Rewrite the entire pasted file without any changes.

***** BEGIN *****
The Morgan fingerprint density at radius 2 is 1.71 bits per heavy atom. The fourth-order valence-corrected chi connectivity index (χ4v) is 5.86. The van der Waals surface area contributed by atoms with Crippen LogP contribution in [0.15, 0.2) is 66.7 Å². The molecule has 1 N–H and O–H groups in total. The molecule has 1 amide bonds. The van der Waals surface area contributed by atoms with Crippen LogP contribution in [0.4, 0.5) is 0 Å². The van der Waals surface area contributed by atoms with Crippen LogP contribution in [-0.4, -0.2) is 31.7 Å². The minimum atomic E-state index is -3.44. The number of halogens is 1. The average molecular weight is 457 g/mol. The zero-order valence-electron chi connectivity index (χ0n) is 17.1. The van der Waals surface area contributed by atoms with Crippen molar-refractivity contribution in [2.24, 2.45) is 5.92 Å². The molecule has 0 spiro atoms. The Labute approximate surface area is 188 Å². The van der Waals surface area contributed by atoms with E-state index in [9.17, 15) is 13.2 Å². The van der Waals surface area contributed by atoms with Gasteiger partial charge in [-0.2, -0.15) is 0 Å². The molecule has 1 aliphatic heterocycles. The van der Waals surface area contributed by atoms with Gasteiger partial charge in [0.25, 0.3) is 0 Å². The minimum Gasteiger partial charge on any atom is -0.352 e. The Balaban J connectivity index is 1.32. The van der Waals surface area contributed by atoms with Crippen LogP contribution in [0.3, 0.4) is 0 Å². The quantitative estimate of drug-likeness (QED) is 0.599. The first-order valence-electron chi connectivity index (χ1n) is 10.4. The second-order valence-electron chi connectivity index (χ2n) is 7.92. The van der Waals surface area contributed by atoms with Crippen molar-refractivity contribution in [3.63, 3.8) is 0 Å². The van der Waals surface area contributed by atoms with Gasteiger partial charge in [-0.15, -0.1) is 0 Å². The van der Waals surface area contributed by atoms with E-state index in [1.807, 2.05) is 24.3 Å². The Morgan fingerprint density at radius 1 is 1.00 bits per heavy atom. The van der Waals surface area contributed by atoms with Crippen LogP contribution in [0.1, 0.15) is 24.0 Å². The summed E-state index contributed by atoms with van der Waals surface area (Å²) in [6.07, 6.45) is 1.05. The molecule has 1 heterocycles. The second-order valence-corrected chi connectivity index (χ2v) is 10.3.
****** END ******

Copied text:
The Morgan fingerprint density at radius 2 is 1.71 bits per heavy atom. The fourth-order valence-corrected chi connectivity index (χ4v) is 5.86. The van der Waals surface area contributed by atoms with Crippen LogP contribution in [0.15, 0.2) is 66.7 Å². The molecule has 1 N–H and O–H groups in total. The molecule has 1 amide bonds. The van der Waals surface area contributed by atoms with Crippen LogP contribution in [0.4, 0.5) is 0 Å². The van der Waals surface area contributed by atoms with Crippen LogP contribution in [-0.4, -0.2) is 31.7 Å². The minimum atomic E-state index is -3.44. The number of halogens is 1. The average molecular weight is 457 g/mol. The zero-order valence-electron chi connectivity index (χ0n) is 17.1. The van der Waals surface area contributed by atoms with Crippen molar-refractivity contribution in [2.24, 2.45) is 5.92 Å². The molecule has 0 spiro atoms. The Labute approximate surface area is 188 Å². The van der Waals surface area contributed by atoms with E-state index in [9.17, 15) is 13.2 Å². The van der Waals surface area contributed by atoms with Gasteiger partial charge in [-0.2, -0.15) is 0 Å². The molecule has 1 aliphatic heterocycles. The van der Waals surface area contributed by atoms with Gasteiger partial charge in [0.25, 0.3) is 0 Å². The minimum Gasteiger partial charge on any atom is -0.352 e. The Balaban J connectivity index is 1.32. The van der Waals surface area contributed by atoms with Crippen LogP contribution in [0.3, 0.4) is 0 Å². The quantitative estimate of drug-likeness (QED) is 0.599. The first-order valence-electron chi connectivity index (χ1n) is 10.4. The second-order valence-electron chi connectivity index (χ2n) is 7.92. The van der Waals surface area contributed by atoms with Crippen molar-refractivity contribution in [3.63, 3.8) is 0 Å². The van der Waals surface area contributed by atoms with Gasteiger partial charge in [-0.15, -0.1) is 0 Å². The van der Waals surface area contributed by atoms with E-state index in [1.807, 2.05) is 24.3 Å². The Morgan fingerprint density at radius 1 is 1.00 bits per heavy atom. The van der Waals surface area contributed by atoms with Crippen LogP contribution in [0.1, 0.15) is 24.0 Å². The summed E-state index contributed by atoms with van der Waals surface area (Å²) in [6.07, 6.45) is 1.05. The molecule has 1 heterocycles. The second-order valence-corrected chi connectivity index (χ2v) is 10.3.